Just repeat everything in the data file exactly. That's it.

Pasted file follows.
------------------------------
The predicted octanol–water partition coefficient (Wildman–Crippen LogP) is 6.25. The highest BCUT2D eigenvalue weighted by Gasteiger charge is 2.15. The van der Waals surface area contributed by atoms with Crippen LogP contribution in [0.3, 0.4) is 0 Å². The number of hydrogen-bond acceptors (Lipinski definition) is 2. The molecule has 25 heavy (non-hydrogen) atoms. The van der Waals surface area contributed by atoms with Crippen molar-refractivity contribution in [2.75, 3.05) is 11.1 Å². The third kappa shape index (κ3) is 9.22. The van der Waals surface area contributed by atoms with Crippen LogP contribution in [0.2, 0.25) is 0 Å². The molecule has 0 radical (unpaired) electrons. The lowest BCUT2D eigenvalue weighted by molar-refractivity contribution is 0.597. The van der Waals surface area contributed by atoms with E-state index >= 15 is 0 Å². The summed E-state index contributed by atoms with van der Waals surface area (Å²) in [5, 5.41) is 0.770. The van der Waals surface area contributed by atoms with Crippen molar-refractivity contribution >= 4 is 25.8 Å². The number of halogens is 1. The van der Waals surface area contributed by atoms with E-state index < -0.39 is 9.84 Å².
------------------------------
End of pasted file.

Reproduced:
The predicted octanol–water partition coefficient (Wildman–Crippen LogP) is 6.25. The highest BCUT2D eigenvalue weighted by Gasteiger charge is 2.15. The van der Waals surface area contributed by atoms with Crippen LogP contribution in [0.3, 0.4) is 0 Å². The number of hydrogen-bond acceptors (Lipinski definition) is 2. The molecule has 25 heavy (non-hydrogen) atoms. The van der Waals surface area contributed by atoms with Crippen molar-refractivity contribution in [2.75, 3.05) is 11.1 Å². The third kappa shape index (κ3) is 9.22. The van der Waals surface area contributed by atoms with Crippen LogP contribution in [0.2, 0.25) is 0 Å². The molecule has 0 radical (unpaired) electrons. The lowest BCUT2D eigenvalue weighted by molar-refractivity contribution is 0.597. The van der Waals surface area contributed by atoms with E-state index >= 15 is 0 Å². The summed E-state index contributed by atoms with van der Waals surface area (Å²) in [5, 5.41) is 0.770. The van der Waals surface area contributed by atoms with Crippen molar-refractivity contribution >= 4 is 25.8 Å². The number of halogens is 1. The van der Waals surface area contributed by atoms with E-state index < -0.39 is 9.84 Å².